Hockey News: Capitals F Ilya Kovalchuk wore a pair of teammate Jayson Megna’s gloves at practice earlier this week (from Eric Griffin). … Speaking of Kovalchuk, he’s now wearing yellow laces, just like teammate Alex Ovechkin. That link has really good background info on the yellow lace phenomenon (from @OlegKvasha). … G Robin Lehner will wear No. 90 with the Golden Knights. Lehner was asked by the Hurricanes if he’s honoring recent fill-in emergency backup goaltender Dave Ayres, and Lehner said “Sure, why not.” Lehner had worn No. 40 his entire career (from Mike Chamernik). … G Louis Domingue was just acquired from the Devils by the Canucks. Domingue still didn’t have Canucks-colored gear, so he had his dad bring him his old Lightning mask and gear. His dad lives in the Montreal area and the Canucks are there on the road right now (from Wade Heidt). … Reader Noah Sidel recently went to the Bell Centre, the home of the Canadiens, and saw these fantastic retro-style posters. … The MSG Network and its sister station, MSG Plus, both broadcast the Rangers/Islanders game last night, and had different score bug designs (from Steven Woj). … Cross-listed from the baseball section: The Flyers’ mascot, Gritty, who is usually all orange, had blue eyes and a blue tail last night to match the new-look Phillie Phanatic mascot (from @UntillTheNight).
NBA News: PF/C Dragan Bender will wear No. 10 with the Warriors (from Etienne Catalan). … For the latest on NBA uniform updates, follow Etienne’s Twitter feed. … Raptors C Serge Ibaka told the origin story of the massive scarf he wore before Tuesday’s game. … If you’re going to be promoting a Bulls hat, it might be good to use better letterspacing.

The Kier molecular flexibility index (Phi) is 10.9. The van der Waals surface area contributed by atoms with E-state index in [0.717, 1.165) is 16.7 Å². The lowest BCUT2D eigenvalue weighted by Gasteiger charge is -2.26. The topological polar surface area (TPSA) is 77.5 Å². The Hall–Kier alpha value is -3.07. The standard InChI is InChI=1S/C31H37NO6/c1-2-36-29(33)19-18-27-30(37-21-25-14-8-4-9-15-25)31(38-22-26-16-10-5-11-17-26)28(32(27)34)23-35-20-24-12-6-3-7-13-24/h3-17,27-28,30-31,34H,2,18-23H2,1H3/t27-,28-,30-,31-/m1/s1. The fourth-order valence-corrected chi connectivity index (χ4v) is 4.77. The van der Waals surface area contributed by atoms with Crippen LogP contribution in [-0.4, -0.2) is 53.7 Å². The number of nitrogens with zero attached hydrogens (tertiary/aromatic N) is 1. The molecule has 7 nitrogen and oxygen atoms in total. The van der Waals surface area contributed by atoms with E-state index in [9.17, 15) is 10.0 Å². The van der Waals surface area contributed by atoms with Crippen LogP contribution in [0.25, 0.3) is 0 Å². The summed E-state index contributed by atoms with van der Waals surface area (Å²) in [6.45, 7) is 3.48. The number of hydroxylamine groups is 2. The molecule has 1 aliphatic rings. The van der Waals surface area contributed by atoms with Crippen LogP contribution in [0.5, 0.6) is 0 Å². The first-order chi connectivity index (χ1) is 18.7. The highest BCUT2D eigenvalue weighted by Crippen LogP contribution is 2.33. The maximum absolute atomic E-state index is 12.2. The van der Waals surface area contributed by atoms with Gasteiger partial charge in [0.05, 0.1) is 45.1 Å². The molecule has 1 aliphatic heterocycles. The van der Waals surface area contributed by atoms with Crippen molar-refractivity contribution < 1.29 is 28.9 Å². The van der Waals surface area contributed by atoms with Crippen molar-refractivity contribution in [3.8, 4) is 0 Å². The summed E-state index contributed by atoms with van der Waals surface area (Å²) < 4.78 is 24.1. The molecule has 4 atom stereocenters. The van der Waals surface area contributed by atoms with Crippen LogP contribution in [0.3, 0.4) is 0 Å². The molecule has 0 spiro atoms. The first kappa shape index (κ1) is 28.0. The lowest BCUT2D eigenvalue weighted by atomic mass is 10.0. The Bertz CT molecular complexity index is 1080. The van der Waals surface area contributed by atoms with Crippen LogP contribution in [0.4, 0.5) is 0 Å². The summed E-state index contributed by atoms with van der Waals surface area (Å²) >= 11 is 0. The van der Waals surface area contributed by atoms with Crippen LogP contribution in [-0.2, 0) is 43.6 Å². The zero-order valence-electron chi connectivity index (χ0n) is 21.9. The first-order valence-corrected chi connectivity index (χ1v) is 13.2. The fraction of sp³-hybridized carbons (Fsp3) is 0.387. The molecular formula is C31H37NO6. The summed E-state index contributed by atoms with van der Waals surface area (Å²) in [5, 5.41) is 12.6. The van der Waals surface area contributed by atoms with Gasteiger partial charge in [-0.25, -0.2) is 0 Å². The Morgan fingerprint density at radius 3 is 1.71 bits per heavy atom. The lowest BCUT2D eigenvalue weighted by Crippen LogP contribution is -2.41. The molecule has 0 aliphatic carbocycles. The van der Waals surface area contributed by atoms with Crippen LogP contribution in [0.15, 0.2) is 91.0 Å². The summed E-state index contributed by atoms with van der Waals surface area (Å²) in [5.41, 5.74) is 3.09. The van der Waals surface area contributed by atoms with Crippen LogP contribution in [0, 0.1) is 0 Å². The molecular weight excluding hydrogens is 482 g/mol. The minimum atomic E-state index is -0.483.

College and High School Hoops News: New throwbacks for Georgia Tech men’s (from Timmy Donahue). … Also from Timmy: Color vs. color last night for TCU and Iowa State. … Iowa men’s had mismatching collar designs last night (from @B1GKurt). … Virginia’s men’s is wearing white for an away game against Virginia Tech today (from our own Jamie Rathjen). … It was senior night last night for Utah State men’s. Seniors received framed jerseys, but they were from last season (from @akaggie). … Fans in attendance at the current Carrier Dome’s final game will receive a commemorative Carrier Dome-shaped tin (from James Gilbert). … Also from James: New floor for Fordham. … One more from James: UNC wore throwbacks last night against NC State.
Grab Bag: NASCAR driver Ryan Blaney will be driving a Kobe Bryant-themed car for this weekend’s race at this weekend’s Pennzoil 400 (from multiple readers). … Fellow NASCAR driver Daniel Suarez will wear Bryant-themed gloves and shoes at the Auto Club 400 on March 1. Auto Club Speedway, located in Southern California, will also have a No. 24 painted on the infield grass (from James Gilbert). … Due to uniform rules for the Olympic marathon trials this Saturday, one particular singlet will be the most common attire. Approximately 20% of runners will have it on according to reader @Hahntourage. … One of the characters in the TV series Bosch is written to be from the 1st BN 5th Group — part of the US Army Special Forces — but his character uses the patch of the 173rd Airborne (from Timmy Donahue). … The Montana Department of Public Health and Human Services is holding a competition open to state residents to design a logo for the new Southwest Montana Veterans Home under construction in Butte. … When candidates drop out of the race for president, here’s what happens to their promo apparel and merch (NYT link) (from Tom Turner). … Here’s the finisher’s jacket for this year’s Boston Marathon. … Great article on the shop that produces stop signs and other road signage in NYC (from Rob Walker).
If anyone is still having trouble with the mobile version of the site (or, for that matter, with the desktop version), try adding or removing “?amp” after the slash at the end of the URL. If that doesn’t help, please email me directly (rather than posting about it in the comments) and let me know if you’re using iPhone, Android, or other, and which browser you’re using. Thanks. — Paul